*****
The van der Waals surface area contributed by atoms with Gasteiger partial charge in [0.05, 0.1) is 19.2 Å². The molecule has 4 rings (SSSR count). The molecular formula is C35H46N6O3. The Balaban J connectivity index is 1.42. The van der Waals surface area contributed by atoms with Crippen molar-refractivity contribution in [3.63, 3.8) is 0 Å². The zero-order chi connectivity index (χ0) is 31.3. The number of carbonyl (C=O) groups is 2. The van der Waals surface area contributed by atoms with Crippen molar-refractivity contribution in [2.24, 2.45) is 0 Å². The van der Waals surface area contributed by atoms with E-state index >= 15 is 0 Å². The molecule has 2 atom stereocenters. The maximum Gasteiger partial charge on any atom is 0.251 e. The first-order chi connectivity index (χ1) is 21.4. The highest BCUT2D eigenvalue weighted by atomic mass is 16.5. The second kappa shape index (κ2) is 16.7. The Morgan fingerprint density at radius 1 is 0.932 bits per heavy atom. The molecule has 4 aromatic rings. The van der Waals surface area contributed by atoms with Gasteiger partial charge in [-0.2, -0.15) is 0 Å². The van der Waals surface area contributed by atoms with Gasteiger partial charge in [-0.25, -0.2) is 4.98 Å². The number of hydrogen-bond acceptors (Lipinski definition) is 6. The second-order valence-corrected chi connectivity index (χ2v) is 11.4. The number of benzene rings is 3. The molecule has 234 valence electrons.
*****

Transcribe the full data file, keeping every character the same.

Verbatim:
The van der Waals surface area contributed by atoms with Gasteiger partial charge in [0.05, 0.1) is 19.2 Å². The molecule has 4 rings (SSSR count). The molecular formula is C35H46N6O3. The Balaban J connectivity index is 1.42. The van der Waals surface area contributed by atoms with Crippen molar-refractivity contribution in [3.63, 3.8) is 0 Å². The zero-order chi connectivity index (χ0) is 31.3. The number of carbonyl (C=O) groups is 2. The van der Waals surface area contributed by atoms with Crippen molar-refractivity contribution in [2.24, 2.45) is 0 Å². The van der Waals surface area contributed by atoms with E-state index >= 15 is 0 Å². The molecule has 2 atom stereocenters. The maximum Gasteiger partial charge on any atom is 0.251 e. The first-order chi connectivity index (χ1) is 21.4. The highest BCUT2D eigenvalue weighted by atomic mass is 16.5. The second kappa shape index (κ2) is 16.7. The Morgan fingerprint density at radius 1 is 0.932 bits per heavy atom. The molecule has 4 aromatic rings. The van der Waals surface area contributed by atoms with Gasteiger partial charge in [-0.2, -0.15) is 0 Å². The van der Waals surface area contributed by atoms with Gasteiger partial charge in [-0.25, -0.2) is 4.98 Å². The number of hydrogen-bond acceptors (Lipinski definition) is 6. The second-order valence-corrected chi connectivity index (χ2v) is 11.4. The number of benzene rings is 3. The molecule has 234 valence electrons.